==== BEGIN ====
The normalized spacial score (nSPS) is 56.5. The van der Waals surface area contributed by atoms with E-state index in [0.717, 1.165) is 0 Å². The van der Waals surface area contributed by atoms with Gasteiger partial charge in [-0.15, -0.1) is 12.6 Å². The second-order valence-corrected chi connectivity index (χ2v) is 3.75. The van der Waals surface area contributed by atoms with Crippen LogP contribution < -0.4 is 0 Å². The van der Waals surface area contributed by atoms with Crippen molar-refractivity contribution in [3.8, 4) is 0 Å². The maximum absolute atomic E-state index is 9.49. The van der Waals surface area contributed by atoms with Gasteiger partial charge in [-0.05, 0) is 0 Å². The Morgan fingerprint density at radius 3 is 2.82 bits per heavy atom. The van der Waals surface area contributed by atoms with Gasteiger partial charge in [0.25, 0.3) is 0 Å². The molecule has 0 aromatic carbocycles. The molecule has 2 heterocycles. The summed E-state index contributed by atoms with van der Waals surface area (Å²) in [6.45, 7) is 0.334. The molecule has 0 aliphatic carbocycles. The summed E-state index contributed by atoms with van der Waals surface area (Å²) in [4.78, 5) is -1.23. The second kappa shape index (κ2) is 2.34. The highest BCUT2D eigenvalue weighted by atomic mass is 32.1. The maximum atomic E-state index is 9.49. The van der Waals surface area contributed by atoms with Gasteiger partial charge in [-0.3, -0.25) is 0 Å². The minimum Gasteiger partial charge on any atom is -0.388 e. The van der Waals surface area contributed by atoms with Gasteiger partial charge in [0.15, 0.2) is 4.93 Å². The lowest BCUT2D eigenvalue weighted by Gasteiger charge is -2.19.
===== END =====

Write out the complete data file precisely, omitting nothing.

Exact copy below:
The normalized spacial score (nSPS) is 56.5. The van der Waals surface area contributed by atoms with E-state index in [0.717, 1.165) is 0 Å². The van der Waals surface area contributed by atoms with Gasteiger partial charge in [-0.15, -0.1) is 12.6 Å². The second-order valence-corrected chi connectivity index (χ2v) is 3.75. The van der Waals surface area contributed by atoms with Crippen LogP contribution < -0.4 is 0 Å². The van der Waals surface area contributed by atoms with Crippen molar-refractivity contribution in [3.8, 4) is 0 Å². The maximum absolute atomic E-state index is 9.49. The van der Waals surface area contributed by atoms with Gasteiger partial charge in [-0.05, 0) is 0 Å². The Morgan fingerprint density at radius 3 is 2.82 bits per heavy atom. The van der Waals surface area contributed by atoms with Gasteiger partial charge in [0.25, 0.3) is 0 Å². The molecule has 0 aromatic carbocycles. The molecule has 2 heterocycles. The summed E-state index contributed by atoms with van der Waals surface area (Å²) in [6.45, 7) is 0.334. The molecule has 0 aliphatic carbocycles. The summed E-state index contributed by atoms with van der Waals surface area (Å²) in [4.78, 5) is -1.23. The second kappa shape index (κ2) is 2.34. The highest BCUT2D eigenvalue weighted by atomic mass is 32.1. The maximum atomic E-state index is 9.49. The van der Waals surface area contributed by atoms with Gasteiger partial charge in [-0.3, -0.25) is 0 Å². The minimum Gasteiger partial charge on any atom is -0.388 e. The van der Waals surface area contributed by atoms with Gasteiger partial charge in [0.15, 0.2) is 4.93 Å². The lowest BCUT2D eigenvalue weighted by Gasteiger charge is -2.19.